Chicago Tribune: Parents visit block where boy, 9, was slain: 'Where he took his last breath'


Nine-year-old Antonio Smith was gunned down on a concrete slab a few feet away from the railroad tracks that have long served as the dividing line between rival gangs in the Greater Grand Crossing neighborhood known as Pocket Town.

How a fourth-grader who played peewee football and loved to dance to Chris Brown songs ended up there with fatal bullet wounds in his chest, back and hand is not clear.

But the tragic murder of another child in the city has left a community mourning, parents seeking answers, and a nation once again wondering what's going on in Chicago.

"He just didn't make it," Brandi Murry, said Thursday at her home, a few blocks from where her son was fatally shot a day earlier. "I'm praying for the whole city right now. I don't want no other parent to ever go through this. I feel your pain. It's bad, and it hurts so much."


Just before sundown Thursday, dozens of community members joined Antonio's family in the backyard where he was shot. A young boy stood briefly at the front of the crowd, clutching a placard that said 'I am Antonio Smith'. Several others held white balloons, as police detectives and officials looked on.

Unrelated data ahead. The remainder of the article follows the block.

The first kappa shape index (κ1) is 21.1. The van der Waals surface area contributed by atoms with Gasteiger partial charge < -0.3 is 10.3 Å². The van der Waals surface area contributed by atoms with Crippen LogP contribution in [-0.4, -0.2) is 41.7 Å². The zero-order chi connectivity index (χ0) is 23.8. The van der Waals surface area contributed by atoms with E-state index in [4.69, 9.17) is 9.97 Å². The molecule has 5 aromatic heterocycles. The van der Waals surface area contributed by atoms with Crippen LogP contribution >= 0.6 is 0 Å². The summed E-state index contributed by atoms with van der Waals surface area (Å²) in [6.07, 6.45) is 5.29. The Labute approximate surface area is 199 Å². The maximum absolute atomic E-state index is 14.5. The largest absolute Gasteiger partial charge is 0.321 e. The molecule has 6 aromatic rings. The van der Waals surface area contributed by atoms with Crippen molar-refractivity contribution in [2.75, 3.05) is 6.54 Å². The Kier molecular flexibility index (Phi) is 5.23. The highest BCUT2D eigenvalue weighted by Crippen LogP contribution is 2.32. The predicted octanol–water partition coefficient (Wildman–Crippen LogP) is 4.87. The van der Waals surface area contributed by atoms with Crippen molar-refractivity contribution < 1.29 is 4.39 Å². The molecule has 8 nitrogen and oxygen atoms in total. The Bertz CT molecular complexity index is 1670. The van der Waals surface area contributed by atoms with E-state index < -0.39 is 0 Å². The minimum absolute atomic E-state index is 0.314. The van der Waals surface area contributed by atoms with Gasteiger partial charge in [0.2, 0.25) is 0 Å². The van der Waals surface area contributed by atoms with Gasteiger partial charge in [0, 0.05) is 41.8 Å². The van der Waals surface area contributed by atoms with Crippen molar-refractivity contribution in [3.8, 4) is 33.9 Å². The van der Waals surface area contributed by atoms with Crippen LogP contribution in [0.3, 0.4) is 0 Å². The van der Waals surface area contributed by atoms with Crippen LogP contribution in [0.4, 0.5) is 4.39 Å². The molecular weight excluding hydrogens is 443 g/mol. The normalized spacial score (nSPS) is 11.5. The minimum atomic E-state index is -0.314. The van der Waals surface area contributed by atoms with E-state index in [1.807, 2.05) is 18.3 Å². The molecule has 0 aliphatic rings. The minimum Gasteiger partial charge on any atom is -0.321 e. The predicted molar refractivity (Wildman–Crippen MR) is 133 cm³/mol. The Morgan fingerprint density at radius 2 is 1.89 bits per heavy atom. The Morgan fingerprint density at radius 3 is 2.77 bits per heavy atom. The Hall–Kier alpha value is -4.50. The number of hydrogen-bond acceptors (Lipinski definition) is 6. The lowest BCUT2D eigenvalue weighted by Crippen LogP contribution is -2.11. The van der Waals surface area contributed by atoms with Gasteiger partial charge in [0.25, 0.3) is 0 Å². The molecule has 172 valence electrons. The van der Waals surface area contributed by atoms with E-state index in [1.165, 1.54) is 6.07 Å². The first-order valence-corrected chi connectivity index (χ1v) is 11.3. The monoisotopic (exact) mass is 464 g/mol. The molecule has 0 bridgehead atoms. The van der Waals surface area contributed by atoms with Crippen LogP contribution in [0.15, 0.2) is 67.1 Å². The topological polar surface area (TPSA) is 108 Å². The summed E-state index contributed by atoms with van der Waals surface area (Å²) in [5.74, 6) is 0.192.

"We're here in outrage," said the Rev. Michael Pfleger of St. Sabina Church, who organized the vigil. "We're in outrage because when you shoot a 9-year-old boy in a dead-end alley, it is indeed an execution. It is a hit, it's not an accident, it's not a drive-by. This was an executed, direct hit on a child. If you kill a child, you are a terrorist in our neighborhood, and we want you brought in, we want you turned in and we want you locked up."

Antonio's mother declined to address the crowd. She grasped a young man and broke into heavy sobs as the family slowly left.

Community and religious leaders donated a total of $13,500 as a reward for information leading to the shooter, Pfleger said. Members of the crowd paraded slowly through the neighborhood as the rally broke, leaving fliers on surrounding windshields and doorways.

"Let us be clear, it's a bounty," Pfleger said.

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By Dahleen Glanton, Meredith Rodriguez and Jeremy Gorner,
Tribune reporters